The suggested discussion points are mere guidelines. You may have a completely different conversation or choose to describe the experience to a nonverbal child in a completely different line. You may choose to sit quietly for the majority of the time just observing how you feel and observing how your child is responding to the experience, rather than focusing on questions. Try to remain open minded and tuned into both you and your child and what is occurring during your experiences. At some point do have a bit of a conversation about the experience so that your child can begin to construct awareness based on how he/she feels in the experience and you can begin to gain an understanding of your child’s thought processes and preferences.
It is most important that your child sees your comfort level with being outdoors. If you are uncomfortable in an experience, talk about it with your child. Describe how you are feeling with your child without projecting your feelings onto your child. You may enjoy an experience that your child may not and vice versa. You both may enjoy an experience or not….communicate with each other why you feel the way you do. By participating in these experiences, if for nothing else, you will increase your ability to develop honest communication with your child, and truly gain a deep understanding of your child and learn some things of yourself as well. A beautiful occurrence indeed!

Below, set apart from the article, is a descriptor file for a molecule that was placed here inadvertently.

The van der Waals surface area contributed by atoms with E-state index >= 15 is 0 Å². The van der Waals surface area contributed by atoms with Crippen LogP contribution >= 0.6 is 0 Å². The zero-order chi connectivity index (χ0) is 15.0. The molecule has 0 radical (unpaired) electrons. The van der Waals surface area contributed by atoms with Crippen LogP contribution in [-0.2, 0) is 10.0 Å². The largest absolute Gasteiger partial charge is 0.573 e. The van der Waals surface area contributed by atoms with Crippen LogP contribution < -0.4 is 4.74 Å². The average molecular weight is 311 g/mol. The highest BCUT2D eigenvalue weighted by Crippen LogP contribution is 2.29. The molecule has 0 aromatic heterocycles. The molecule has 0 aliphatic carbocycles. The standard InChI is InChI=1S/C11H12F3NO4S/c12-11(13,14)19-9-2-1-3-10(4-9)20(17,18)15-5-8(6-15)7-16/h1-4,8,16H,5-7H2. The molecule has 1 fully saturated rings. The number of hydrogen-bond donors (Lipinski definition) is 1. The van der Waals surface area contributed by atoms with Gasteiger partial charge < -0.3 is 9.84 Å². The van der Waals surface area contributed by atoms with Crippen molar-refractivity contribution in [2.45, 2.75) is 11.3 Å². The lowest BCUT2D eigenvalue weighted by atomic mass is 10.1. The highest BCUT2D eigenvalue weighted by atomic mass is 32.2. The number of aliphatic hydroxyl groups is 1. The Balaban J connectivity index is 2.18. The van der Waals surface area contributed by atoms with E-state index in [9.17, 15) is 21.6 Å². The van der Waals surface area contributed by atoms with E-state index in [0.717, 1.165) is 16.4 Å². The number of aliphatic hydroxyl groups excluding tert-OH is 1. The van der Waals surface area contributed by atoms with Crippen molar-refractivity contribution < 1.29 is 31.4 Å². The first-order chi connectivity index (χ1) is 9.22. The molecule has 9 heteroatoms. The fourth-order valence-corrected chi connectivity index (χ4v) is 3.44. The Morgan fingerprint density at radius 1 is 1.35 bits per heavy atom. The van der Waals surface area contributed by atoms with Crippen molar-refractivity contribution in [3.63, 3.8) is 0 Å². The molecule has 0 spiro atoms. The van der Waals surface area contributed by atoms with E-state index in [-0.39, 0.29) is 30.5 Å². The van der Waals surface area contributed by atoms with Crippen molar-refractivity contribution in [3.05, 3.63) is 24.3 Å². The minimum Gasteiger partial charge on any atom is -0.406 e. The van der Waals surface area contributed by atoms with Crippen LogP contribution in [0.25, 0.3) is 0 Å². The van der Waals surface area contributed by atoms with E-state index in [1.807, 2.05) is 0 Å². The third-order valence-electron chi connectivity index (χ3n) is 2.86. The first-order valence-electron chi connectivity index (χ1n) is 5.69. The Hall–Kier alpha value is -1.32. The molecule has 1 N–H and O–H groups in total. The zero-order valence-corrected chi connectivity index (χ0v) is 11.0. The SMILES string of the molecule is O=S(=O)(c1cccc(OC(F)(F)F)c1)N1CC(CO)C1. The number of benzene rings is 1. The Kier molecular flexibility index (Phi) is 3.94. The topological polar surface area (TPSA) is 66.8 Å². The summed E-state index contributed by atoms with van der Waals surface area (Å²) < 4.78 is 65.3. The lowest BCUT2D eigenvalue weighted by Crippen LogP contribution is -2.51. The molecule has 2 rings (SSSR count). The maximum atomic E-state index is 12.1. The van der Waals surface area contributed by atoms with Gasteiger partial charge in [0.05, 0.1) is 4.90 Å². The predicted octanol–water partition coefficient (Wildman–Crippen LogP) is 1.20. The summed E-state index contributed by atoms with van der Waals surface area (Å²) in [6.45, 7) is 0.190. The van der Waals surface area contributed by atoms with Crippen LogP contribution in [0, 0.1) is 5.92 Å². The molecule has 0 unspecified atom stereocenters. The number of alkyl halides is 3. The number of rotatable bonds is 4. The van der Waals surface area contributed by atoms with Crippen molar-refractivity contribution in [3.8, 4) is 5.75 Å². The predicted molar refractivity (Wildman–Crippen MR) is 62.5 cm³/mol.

How do you Intentionally Plan and provide a ZENs for children?
Follow the ZENs framework, or tweak it to suit your family or group.
Of foremost importance is to allow plenty of time for children to explore the experience with their senses. In this way, children are not rushed through an experience thus, they have time to formulate and articulate their feelings and preferences.
Documentation is a wonderful tool for learning about, reflecting on, and discovering your child’s emerging self while also discovering something about your inner self. Photos in the moment, a short recording, taped or written, of your conversation with your child, or your observations of your child are some suggestions for easy documentation of an experience. Maybe a memento from the experience.
There is no wrong way to experience nature, as long as you are respecting, and have reverence for, Mother Earth. It is pivotal to the future of our planet that we all learn to love and respect Nature.
“It is vital that when educating our children’s brains that we do not neglect to educate their hearts” – H.H. 14th Dalai Lama.